Jimmer
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Jimmer
2 years 11 days ago

or should I say, I know of no such evidence. If you have any, please share.

Lefty
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Lefty
2 years 11 days ago

Suzuki is constantly lauded for his “game calling” ability but it seems to me that Hughes’ repertoire change (swapping the slider for the cutter, and going with a knuckle curve) was Hughes’ doing and therefore the credit for throwing said pitches should go to him. In other words, Suzuki may call for certain pitches in certain counts but Hughes is the one delivering better-quality pitches pitches than ones he threw in the past.

waynetolleson
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waynetolleson
2 years 12 days ago

Some guys are not cut-out to handle NY, and Phil Hughes fit that mold. Look, the guy always had talent. But not everybody can deal with the media and pressure that comes playing for the Yankees. That, and the new Yankee Stadium was a nightmare for Hughes’ pitching style.

I know people don’t believe this kinda stuff on this website, but I watched Hughes pitch for years and he just never seemed comfortable. He was one of those guys where, when he’d get lit up, instead of saying, “Yeah, I sucked,” he would say, “I really thought this was a good outing. I really felt the ball was coming out of my hand well.”

And it’s like, “Yeah, except that three of ’em ended up in the seats and you allow seven runs in five innings.”

It doesn’t surprise me he would go to a more pitcher-friendly park with very little pressure on him and find success. He always had the talent Sometimes, a guy just needs a change of scenery.

nicknowsky
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nicknowsky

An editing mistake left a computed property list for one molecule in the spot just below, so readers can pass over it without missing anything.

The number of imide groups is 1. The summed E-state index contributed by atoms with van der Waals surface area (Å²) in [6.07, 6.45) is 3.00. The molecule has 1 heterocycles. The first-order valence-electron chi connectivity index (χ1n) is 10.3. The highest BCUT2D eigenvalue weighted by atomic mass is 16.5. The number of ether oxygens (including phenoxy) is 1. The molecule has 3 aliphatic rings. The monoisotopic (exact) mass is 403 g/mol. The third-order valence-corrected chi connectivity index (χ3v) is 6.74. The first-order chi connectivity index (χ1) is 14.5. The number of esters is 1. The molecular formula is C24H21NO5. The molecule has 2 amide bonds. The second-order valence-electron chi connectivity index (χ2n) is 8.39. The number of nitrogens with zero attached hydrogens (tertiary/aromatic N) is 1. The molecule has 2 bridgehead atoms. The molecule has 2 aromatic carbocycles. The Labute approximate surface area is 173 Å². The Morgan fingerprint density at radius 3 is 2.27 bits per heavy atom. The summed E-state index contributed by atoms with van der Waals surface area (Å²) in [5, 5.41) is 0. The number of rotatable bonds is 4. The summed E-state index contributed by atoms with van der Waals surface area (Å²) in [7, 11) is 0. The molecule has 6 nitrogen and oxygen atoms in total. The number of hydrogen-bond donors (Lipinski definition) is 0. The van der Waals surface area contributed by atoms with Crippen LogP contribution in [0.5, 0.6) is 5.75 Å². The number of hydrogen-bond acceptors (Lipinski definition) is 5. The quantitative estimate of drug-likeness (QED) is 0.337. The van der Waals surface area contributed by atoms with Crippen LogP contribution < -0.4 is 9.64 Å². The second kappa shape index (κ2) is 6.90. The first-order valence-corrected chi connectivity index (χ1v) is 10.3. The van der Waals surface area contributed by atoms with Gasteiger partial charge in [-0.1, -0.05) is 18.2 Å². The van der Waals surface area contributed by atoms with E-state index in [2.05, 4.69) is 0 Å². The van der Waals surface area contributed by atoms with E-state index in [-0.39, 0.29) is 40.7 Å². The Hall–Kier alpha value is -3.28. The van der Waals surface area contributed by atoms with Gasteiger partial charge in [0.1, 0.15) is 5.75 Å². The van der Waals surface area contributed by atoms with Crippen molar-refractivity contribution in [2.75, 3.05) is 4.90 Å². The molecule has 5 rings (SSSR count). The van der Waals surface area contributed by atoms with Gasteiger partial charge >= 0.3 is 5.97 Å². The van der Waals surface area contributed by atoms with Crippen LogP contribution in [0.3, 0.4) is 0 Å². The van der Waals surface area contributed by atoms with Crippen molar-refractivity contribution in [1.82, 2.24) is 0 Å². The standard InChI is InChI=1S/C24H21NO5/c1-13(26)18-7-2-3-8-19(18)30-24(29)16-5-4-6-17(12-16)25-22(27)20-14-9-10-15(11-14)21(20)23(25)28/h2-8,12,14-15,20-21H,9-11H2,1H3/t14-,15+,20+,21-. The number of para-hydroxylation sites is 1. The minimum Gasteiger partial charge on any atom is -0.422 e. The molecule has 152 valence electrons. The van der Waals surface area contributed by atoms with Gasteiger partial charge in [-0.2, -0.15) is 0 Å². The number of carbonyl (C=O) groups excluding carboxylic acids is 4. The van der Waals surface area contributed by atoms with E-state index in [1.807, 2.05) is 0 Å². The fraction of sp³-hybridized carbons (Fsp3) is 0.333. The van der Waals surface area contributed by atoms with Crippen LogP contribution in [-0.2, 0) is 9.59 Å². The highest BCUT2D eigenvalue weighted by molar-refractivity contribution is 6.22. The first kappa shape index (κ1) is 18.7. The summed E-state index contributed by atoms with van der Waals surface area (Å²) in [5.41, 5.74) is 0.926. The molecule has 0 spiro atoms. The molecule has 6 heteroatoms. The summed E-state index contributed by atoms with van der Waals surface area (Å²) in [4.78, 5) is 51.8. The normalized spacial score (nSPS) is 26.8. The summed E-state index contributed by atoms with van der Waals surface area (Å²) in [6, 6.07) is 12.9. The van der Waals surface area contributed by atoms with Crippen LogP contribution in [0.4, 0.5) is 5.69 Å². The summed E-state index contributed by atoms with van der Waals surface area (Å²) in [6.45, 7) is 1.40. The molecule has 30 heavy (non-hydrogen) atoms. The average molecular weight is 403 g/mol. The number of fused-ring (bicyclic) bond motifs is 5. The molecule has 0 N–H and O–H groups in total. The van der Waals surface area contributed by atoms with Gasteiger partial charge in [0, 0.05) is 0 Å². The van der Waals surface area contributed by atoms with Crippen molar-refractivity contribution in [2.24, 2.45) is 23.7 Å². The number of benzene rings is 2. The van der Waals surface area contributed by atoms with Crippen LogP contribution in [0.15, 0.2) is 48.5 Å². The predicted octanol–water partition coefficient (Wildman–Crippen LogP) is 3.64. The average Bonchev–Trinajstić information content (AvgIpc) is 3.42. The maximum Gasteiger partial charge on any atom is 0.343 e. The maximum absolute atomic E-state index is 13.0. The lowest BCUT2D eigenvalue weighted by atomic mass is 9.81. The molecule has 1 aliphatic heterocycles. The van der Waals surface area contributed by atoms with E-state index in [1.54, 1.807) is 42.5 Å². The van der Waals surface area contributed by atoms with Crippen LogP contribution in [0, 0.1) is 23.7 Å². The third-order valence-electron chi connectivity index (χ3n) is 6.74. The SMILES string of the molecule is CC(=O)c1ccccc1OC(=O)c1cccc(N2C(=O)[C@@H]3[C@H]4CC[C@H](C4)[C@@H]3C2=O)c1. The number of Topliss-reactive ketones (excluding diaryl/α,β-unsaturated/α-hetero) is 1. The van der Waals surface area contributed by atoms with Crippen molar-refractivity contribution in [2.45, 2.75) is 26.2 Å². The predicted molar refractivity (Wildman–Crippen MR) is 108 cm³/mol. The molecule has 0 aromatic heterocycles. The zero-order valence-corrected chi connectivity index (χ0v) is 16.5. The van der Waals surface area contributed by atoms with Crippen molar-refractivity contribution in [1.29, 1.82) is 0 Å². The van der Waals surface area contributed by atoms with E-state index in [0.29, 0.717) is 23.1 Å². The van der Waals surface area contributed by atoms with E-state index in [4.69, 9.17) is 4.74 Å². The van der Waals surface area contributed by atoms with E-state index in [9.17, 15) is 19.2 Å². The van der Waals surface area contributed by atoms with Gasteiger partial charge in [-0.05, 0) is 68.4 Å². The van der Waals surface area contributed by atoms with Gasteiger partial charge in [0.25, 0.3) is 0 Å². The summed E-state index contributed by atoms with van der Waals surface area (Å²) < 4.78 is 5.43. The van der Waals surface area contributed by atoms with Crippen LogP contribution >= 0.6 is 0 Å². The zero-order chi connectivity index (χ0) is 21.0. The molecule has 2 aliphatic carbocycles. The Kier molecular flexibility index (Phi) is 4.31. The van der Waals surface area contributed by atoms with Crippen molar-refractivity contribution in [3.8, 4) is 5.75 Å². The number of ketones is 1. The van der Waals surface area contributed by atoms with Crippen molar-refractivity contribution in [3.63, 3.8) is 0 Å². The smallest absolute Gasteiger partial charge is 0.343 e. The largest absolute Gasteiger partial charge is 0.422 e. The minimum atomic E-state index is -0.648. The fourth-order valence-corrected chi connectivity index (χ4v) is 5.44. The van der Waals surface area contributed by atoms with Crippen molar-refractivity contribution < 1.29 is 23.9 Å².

2 years 12 days ago

You’re right he wasn’t comfortable at the stadium..expect for that short bullpen stint in 09 he looked good

Bryz
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2 years 12 days ago

Shortly after arriving in Minnesota, he was already commenting that the media wasn’t as fierce as in New York.

Henry Newhouse
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Henry Newhouse
2 years 11 days ago

Unless your name is Joe Mauer, and then its just as bad if not worse.

Jimmer
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Jimmer
2 years 11 days ago

exactly.

FMelius
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FMelius
2 years 11 days ago

You’re right (sadly).

Matthew Murphy
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2 years 12 days ago

Hughes’ HR/FB% since 2010, when Hughes was starting full-time:

Year – Home – Away
2010 – 12.7 – 5.6
2011 – 12.5 – 4.7
2012 – 14.1 – 10.3
2013 – 15.0 – 6.7
2014 – 9.5 – 3.1

He’s probably due for a a bit of regression, given his extremely low HR/FB% and BB% this year, but it’s not all that surprising that a change in his home park helped him be a bit more aggressive.

A point against this theory, however, would be that Hughes’ K-BB% was significantly better at Yankee Stadium than on the road in 2013 (8.0% better), 2011 (7.9%), and 2010 (5.5%). They were roughly even in 2012.